COMMENTARY

Gleaning for a hungry Kentucky

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FRANKFORT, Ky. (KT) - In the book of Matthew, Jesus tells his listeners a parable, foreshadowing Judgment Day. In the middle of that story, the Son of Man says, “For I was hungry and you gave me food, I was thirsty and you gave me drink … Amen, I say to you, as you did it to one of the least of these my brothers, you did it to me” (Matthew 25:35, 40).


The issue of hunger is something that affects more people than you think. In fact, 1 in 6 Kentuckians, and 1 in 5 Kentucky children, are food insecure. When I was elected your Commissioner of Agriculture, I knew our farm community could play a unique role in reducing hunger.


Within months of starting my new job, I launched the Kentucky Hunger Initiative, a first-of-its-kind effort in our state to bring together farmers, charitable organizations, faith groups, community leaders, and government entities to look for ways to reduce hunger in Kentucky. I traveled the state, holding public meetings along the way to talk about what was working and what wasn’t.


I also met with volunteer organizations that had been fighting on the front lines of hunger relief for years. One of the organizations I met was GleanKY.


GleanKY is a nonprofit hunger-relief organization whose mission is to address two related but distinct problems: food waste and hunger. They decided to focus on how they could take Kentucky’s leftover agricultural abundance and get it into the hands of those who need it most. GleanKY gathers excess produce from farms and delivers it to more than 80 food pantries and other charitable feeding agencies – for free.


As you may know, the practice of gleaning comes to us from the Old Testament. In the book of Deuteronomy, we read, “When you gather the grapes of your vineyard, you shall not strip it afterward. It shall be for the sojourner, the fatherless, and the widow” (Deuteronomy 24:21). We also read in the Book of Ruth how the book’s namesake was able to feed herself and her mother-in-law, Naomi, by collecting the leftover crops from the fields because Boaz instructed his workers to leave enough behind for her to glean (Ruth 2:15-16).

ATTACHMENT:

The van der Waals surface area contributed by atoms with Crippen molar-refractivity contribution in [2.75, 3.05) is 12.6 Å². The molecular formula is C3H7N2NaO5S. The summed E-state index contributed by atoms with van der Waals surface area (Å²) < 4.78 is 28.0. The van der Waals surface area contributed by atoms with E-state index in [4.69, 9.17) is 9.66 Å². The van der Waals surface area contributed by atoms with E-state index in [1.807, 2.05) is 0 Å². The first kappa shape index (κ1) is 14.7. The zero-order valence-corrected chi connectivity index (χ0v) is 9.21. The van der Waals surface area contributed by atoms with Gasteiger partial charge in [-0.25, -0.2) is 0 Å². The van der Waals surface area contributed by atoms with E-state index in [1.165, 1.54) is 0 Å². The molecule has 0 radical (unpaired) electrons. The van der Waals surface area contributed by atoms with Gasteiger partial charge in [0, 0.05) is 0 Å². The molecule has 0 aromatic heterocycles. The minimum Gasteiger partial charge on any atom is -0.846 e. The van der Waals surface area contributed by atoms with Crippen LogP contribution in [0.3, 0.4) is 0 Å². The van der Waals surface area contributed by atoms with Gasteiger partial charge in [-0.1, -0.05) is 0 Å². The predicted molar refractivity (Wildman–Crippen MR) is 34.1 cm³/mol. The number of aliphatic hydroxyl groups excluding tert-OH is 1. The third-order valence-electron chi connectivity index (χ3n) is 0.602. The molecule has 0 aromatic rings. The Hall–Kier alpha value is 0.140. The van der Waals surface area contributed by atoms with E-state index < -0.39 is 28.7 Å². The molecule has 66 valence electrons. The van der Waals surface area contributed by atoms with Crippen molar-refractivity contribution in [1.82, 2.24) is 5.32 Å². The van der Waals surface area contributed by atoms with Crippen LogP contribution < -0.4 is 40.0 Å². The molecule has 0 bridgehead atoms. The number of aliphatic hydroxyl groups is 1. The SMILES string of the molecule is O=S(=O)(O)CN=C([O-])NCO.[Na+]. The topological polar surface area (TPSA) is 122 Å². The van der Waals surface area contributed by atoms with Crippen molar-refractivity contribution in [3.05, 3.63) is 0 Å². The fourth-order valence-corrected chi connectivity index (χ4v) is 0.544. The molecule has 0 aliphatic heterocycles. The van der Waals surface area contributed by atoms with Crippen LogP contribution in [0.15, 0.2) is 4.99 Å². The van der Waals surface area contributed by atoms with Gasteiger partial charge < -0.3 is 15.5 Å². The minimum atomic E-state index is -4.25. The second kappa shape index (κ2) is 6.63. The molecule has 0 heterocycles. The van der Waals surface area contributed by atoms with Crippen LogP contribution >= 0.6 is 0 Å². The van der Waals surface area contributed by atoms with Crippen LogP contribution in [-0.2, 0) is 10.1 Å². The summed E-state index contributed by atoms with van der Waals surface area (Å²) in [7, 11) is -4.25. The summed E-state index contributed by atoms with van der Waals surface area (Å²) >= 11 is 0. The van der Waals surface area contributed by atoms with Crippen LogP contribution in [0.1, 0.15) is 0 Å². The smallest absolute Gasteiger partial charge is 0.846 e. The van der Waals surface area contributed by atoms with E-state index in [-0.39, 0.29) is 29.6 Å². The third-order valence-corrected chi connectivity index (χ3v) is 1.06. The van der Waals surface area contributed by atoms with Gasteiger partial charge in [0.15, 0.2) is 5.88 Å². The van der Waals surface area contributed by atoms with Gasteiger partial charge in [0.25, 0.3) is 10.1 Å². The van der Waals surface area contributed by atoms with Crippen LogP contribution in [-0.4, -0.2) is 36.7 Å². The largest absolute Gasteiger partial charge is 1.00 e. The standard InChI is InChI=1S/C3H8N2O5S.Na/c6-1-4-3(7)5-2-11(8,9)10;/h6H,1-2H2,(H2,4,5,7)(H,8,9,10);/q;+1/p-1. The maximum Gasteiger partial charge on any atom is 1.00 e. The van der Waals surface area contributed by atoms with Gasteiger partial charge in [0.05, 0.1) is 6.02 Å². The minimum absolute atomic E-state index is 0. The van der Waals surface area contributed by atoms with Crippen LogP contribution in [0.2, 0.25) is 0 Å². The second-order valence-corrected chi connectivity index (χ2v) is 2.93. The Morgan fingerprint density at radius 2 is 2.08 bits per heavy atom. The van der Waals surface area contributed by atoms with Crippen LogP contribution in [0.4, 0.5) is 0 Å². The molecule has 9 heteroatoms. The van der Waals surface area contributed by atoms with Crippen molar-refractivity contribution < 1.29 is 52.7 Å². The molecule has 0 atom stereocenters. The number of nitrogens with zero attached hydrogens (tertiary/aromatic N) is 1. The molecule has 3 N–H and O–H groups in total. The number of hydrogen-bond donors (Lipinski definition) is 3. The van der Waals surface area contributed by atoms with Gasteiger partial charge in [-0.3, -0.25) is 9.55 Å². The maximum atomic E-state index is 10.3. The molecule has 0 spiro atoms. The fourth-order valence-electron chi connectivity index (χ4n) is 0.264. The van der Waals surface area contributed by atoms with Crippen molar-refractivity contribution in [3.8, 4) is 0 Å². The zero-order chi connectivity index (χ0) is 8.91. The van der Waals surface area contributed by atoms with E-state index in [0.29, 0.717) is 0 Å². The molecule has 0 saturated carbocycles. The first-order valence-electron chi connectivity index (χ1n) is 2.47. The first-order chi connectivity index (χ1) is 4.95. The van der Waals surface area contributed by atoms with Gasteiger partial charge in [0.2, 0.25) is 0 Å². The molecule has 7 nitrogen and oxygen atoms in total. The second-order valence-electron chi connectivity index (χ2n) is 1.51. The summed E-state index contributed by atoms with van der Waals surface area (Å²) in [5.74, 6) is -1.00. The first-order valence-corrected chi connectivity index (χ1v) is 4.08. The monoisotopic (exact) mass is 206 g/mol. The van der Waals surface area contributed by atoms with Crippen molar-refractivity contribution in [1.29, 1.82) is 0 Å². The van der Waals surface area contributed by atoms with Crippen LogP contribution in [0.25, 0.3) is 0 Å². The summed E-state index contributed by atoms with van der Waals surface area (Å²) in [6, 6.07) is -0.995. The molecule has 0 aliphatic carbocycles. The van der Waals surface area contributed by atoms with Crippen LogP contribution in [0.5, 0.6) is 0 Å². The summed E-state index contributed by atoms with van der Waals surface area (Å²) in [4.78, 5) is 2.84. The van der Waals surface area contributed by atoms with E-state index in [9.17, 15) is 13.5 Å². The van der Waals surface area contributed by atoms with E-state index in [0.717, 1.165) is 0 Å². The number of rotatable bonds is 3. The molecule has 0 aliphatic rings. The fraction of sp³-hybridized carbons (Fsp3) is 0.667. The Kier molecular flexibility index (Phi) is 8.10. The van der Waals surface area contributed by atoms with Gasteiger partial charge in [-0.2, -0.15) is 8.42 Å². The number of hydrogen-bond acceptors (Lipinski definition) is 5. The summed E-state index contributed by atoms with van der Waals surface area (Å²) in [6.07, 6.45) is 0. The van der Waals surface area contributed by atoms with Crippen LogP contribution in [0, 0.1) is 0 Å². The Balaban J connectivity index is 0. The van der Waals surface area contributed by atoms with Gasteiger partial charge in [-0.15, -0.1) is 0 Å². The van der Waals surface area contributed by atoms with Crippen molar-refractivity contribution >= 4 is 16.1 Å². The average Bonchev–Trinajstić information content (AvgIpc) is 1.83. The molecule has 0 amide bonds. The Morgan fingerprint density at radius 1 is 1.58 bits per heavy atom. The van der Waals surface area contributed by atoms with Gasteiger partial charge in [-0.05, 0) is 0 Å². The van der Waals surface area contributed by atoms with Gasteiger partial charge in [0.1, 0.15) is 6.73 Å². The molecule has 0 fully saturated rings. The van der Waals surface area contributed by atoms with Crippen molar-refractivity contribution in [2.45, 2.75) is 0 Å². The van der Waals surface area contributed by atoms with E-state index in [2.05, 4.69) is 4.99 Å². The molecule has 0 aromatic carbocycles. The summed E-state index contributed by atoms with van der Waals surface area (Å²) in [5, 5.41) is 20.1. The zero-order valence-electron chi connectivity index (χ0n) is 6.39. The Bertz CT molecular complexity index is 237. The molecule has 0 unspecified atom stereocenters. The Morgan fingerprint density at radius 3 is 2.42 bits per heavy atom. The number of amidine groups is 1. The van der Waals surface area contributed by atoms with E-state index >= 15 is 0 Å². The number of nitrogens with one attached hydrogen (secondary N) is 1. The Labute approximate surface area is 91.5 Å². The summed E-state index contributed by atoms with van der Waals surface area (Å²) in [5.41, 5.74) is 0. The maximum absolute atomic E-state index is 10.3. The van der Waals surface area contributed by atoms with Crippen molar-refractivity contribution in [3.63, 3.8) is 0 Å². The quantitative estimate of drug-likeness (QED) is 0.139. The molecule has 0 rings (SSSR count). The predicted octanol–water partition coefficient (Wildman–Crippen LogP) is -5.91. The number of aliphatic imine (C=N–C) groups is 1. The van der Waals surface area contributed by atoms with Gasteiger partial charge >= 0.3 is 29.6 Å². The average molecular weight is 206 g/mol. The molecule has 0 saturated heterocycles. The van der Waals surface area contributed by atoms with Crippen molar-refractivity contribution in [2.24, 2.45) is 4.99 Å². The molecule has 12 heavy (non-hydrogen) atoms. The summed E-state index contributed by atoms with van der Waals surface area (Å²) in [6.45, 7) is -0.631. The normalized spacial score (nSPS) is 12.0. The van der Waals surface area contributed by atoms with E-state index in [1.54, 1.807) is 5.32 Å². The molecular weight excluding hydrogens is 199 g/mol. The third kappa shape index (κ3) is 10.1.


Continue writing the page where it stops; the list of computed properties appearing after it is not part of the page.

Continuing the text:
GleanKY does the important work of collecting the produce from volunteers and getting it into the hands of those who need it most. They are doing a good job of it, too. When GleanKY began in 2010, they largely focused on Lexington-Fayette County. Now they have the ambitious goal of expanding their organization to all 120 counties across the Commonwealth.


GleanKY’s challenge is to connect three groups of people: landowners with excess fruits and other food to donate; nearby charitable feeding agencies that are equipped to distribute the donated food; and groups of volunteers who are ready to go out in the fields, collect the foods, and deliver it to the agencies. That’s where you come in – by organizing a team of volunteers in your community to harvest the food and deliver it to those who feed the hungry.


One of the limitations holding GleanKY back is a lack of volunteers. In speaking with GleanKY executive director Stephanie Wooten, she says reaching regular volunteer groups committed to reducing hunger is something they need in order to expand their reach.


That brings me back to Matthew. The message Jesus tells us is that we should use the gifts and resources we have to glorify Him and help our brothers and sisters. It’s a theme that runs throughout His ministry.


The face of hunger is different in every community. GleanKY has a service model that helps reach Kentuckians in need. I encourage you to apply to be a “Gleaner” in your community by visiting gleanky.org. You and your church family can help fill the need in your community and bring about a well-fed Kentucky.


Ryan Quarles has served as Kentucky’s Commissioner of Agriculture since 2016.


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